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39 Responses to Should she . . . or shouldn’t she?

  1. cynthia says:

    I was in tears last December, in my doctor’s office (she’s a naturopath), asking why was I so hungry all the time and even as I severely restricted calories and started exercising more regularly, why did I continue to GAIN weight? I also have hashimoto’s thyroiditis, which is an auto-immune disease. She suggested eliminating some foods and just about that time, I picked up Wheat Belly. My cousin had been telling me for 2 years to give up wheat and grains, but it seemed too crazy. Well, just before new years, I dropped the wheat and guess what happened! Yes…I started to lose weight. I was shocked each week when i got on the scale! I also sleep better, have no aches and pains in my back, shoulders and knees, have far fewer headaches and my PMS symptoms have nearly disappeared (so much so that the usual migraine and tender breasts that I’d get days before my period totally stopped and the arrival of my period would almost “surprise” me). I am now 34 lbs less than I was last December. I am trying and enjoying lots of Dr. Davis’ recipes. You will NOT miss the wheat. Stop telling yourself you can’t do it…which is what I did. I walked down the bread aisle at the supermarket yesterday and felt ZERO temptation! this is freedom and this is living. If I can do it, ANYONE can.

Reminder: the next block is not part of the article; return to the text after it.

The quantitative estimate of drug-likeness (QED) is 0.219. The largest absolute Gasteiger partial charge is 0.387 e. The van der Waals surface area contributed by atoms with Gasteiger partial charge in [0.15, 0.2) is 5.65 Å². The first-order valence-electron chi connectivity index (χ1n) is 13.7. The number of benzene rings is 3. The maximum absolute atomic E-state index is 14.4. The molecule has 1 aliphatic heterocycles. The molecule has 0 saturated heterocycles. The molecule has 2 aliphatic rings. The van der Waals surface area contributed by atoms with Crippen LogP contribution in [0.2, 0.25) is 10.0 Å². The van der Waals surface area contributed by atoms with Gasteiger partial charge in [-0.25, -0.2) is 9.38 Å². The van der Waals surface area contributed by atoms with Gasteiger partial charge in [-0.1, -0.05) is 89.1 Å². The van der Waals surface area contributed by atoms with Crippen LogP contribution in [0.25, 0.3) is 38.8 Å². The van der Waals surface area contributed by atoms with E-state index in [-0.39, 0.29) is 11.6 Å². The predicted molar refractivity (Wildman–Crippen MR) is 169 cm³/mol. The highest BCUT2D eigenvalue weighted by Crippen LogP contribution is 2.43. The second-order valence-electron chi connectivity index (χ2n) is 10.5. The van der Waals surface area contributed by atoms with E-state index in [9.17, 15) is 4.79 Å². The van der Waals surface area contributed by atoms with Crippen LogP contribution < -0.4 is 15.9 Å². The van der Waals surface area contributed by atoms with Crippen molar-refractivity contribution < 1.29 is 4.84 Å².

• Dr. Davis says:

      I think you owe your cousin a nice Christmas present, Cynthia!

      How about some wheat-free Mocha Walnut Brownies in a box, tied with a nice red bow?

  2. Leslie says:

    Set a goal of trying wheat free for at least 6-8 weeks regardless of how you feel during withdrawal! It sounds as if you are particularly sensitive to wheat, and brain chemistry changes have occurred given your symptoms. You need to give your body a chance to regenerate a proper hormone balance with plenty of good fats and probiotics, and you may very well feel worse during the transition. You can’t trust how your body feels until you are wheat free, because wheat changes so much of what you feel.

    Please don’t be discouraged if your cravings don’t magically go away like many comments suggest they will. I did not have an ease in the wheat cravings for a solid 6 months while being very strict, but I did feel better after 4 weeks. I just kept coming back to this site for the support and stuck to it, because i believed the science. I also craved fats to an extreme after giving up wheat, and ate grass fed butter by the pound. Just recently, at right around 12 months in, I have stopped craving fats. It is as if my body sighed and said “tank full”.

    I have had a reduction in episodal migraines, unresolved hypothyroid symptoms, and OCD and anxiety symptoms that didn’t respond to any of the medications I tried. My health is not perfect just from eliminating wheat. I still have many challenges, but it is easier to deal with the remaining ones while not being constantly handicapped by wheat. Allow your body time to heal, and try not to be hard on yourself. Living is not for later when things are perfect. Living is for now while we just do our personal best and actually take some pleasure in even our small successes.

    • Dr. Davis says:

      A very interesting experience, Leslie!

      Thanks for sharing your story. You make an excellent point: For some people, wheat doesn’t cause the problems, but just makes them worse. But I’d prefer to make a shift in diet than submit to more misery and/or medication.

  3. Susan says:

    Captivating story from Paige. Have you ever heard from her again? I’d be interested to know what happened.